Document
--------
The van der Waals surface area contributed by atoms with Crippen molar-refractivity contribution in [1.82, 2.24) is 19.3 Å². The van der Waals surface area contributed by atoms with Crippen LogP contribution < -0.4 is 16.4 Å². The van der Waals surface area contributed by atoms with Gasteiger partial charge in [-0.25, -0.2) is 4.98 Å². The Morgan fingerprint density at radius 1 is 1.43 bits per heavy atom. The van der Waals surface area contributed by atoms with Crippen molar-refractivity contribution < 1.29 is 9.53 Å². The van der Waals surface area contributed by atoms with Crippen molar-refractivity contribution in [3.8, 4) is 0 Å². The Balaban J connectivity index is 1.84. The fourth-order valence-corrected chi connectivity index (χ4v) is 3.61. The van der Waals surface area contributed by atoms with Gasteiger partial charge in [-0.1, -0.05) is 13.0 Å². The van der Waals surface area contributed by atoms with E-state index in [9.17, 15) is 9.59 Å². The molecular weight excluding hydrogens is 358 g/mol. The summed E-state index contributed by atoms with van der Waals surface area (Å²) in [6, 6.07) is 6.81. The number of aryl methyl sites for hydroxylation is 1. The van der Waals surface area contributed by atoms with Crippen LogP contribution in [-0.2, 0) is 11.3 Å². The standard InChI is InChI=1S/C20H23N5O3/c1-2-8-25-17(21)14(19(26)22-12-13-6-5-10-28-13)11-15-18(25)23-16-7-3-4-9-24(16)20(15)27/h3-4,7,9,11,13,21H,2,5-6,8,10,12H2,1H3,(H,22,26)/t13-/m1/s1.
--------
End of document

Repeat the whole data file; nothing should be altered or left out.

The van der Waals surface area contributed by atoms with Crippen molar-refractivity contribution in [1.82, 2.24) is 19.3 Å². The van der Waals surface area contributed by atoms with Crippen LogP contribution < -0.4 is 16.4 Å². The van der Waals surface area contributed by atoms with Gasteiger partial charge in [-0.25, -0.2) is 4.98 Å². The Morgan fingerprint density at radius 1 is 1.43 bits per heavy atom. The van der Waals surface area contributed by atoms with Crippen molar-refractivity contribution < 1.29 is 9.53 Å². The van der Waals surface area contributed by atoms with Crippen molar-refractivity contribution in [3.8, 4) is 0 Å². The Balaban J connectivity index is 1.84. The fourth-order valence-corrected chi connectivity index (χ4v) is 3.61. The van der Waals surface area contributed by atoms with Gasteiger partial charge in [-0.1, -0.05) is 13.0 Å². The van der Waals surface area contributed by atoms with E-state index in [9.17, 15) is 9.59 Å². The molecular weight excluding hydrogens is 358 g/mol. The summed E-state index contributed by atoms with van der Waals surface area (Å²) in [6, 6.07) is 6.81. The number of aryl methyl sites for hydroxylation is 1. The van der Waals surface area contributed by atoms with Crippen LogP contribution in [-0.2, 0) is 11.3 Å². The standard InChI is InChI=1S/C20H23N5O3/c1-2-8-25-17(21)14(19(26)22-12-13-6-5-10-28-13)11-15-18(25)23-16-7-3-4-9-24(16)20(15)27/h3-4,7,9,11,13,21H,2,5-6,8,10,12H2,1H3,(H,22,26)/t13-/m1/s1.